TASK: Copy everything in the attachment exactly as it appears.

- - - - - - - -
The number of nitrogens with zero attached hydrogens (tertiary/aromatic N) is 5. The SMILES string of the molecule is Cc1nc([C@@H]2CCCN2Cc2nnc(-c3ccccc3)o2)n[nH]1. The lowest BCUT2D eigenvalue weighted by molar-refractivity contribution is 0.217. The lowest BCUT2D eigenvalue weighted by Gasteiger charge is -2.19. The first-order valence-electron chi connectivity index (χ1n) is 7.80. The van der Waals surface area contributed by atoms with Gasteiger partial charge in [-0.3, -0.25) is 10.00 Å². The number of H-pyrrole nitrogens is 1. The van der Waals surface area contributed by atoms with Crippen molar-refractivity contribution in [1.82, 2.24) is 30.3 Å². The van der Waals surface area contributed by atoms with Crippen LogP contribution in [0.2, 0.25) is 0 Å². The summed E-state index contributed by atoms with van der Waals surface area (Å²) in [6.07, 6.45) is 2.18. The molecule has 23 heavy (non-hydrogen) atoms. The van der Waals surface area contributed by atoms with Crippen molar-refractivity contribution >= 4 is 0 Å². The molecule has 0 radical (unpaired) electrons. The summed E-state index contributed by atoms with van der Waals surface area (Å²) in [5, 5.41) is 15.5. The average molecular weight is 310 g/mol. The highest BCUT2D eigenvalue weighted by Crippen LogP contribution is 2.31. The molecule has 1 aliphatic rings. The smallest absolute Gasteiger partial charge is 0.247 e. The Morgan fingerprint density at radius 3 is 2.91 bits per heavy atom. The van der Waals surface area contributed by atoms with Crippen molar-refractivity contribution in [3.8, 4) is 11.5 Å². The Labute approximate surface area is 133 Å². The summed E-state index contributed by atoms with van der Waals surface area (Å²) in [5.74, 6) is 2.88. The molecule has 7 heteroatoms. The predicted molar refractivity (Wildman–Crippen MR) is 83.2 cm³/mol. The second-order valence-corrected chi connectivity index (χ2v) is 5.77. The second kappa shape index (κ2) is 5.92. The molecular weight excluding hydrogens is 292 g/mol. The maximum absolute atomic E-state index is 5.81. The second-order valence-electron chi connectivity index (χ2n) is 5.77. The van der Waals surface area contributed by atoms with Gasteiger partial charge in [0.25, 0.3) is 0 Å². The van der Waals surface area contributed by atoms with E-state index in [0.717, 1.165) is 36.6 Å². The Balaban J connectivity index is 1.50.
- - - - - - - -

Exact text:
The number of nitrogens with zero attached hydrogens (tertiary/aromatic N) is 5. The SMILES string of the molecule is Cc1nc([C@@H]2CCCN2Cc2nnc(-c3ccccc3)o2)n[nH]1. The lowest BCUT2D eigenvalue weighted by molar-refractivity contribution is 0.217. The lowest BCUT2D eigenvalue weighted by Gasteiger charge is -2.19. The first-order valence-electron chi connectivity index (χ1n) is 7.80. The van der Waals surface area contributed by atoms with Gasteiger partial charge in [-0.3, -0.25) is 10.00 Å². The number of H-pyrrole nitrogens is 1. The van der Waals surface area contributed by atoms with Crippen molar-refractivity contribution in [1.82, 2.24) is 30.3 Å². The van der Waals surface area contributed by atoms with Crippen LogP contribution in [0.2, 0.25) is 0 Å². The summed E-state index contributed by atoms with van der Waals surface area (Å²) in [6.07, 6.45) is 2.18. The molecule has 23 heavy (non-hydrogen) atoms. The van der Waals surface area contributed by atoms with Crippen molar-refractivity contribution >= 4 is 0 Å². The molecule has 0 radical (unpaired) electrons. The summed E-state index contributed by atoms with van der Waals surface area (Å²) in [5, 5.41) is 15.5. The average molecular weight is 310 g/mol. The highest BCUT2D eigenvalue weighted by Crippen LogP contribution is 2.31. The molecule has 1 aliphatic rings. The smallest absolute Gasteiger partial charge is 0.247 e. The Morgan fingerprint density at radius 3 is 2.91 bits per heavy atom. The van der Waals surface area contributed by atoms with Crippen molar-refractivity contribution in [3.8, 4) is 11.5 Å². The Labute approximate surface area is 133 Å². The summed E-state index contributed by atoms with van der Waals surface area (Å²) in [5.74, 6) is 2.88. The molecule has 7 heteroatoms. The predicted molar refractivity (Wildman–Crippen MR) is 83.2 cm³/mol. The second-order valence-corrected chi connectivity index (χ2v) is 5.77. The second kappa shape index (κ2) is 5.92. The molecular weight excluding hydrogens is 292 g/mol. The maximum absolute atomic E-state index is 5.81. The second-order valence-electron chi connectivity index (χ2n) is 5.77. The van der Waals surface area contributed by atoms with Gasteiger partial charge in [0.25, 0.3) is 0 Å². The van der Waals surface area contributed by atoms with E-state index in [0.717, 1.165) is 36.6 Å². The Balaban J connectivity index is 1.50.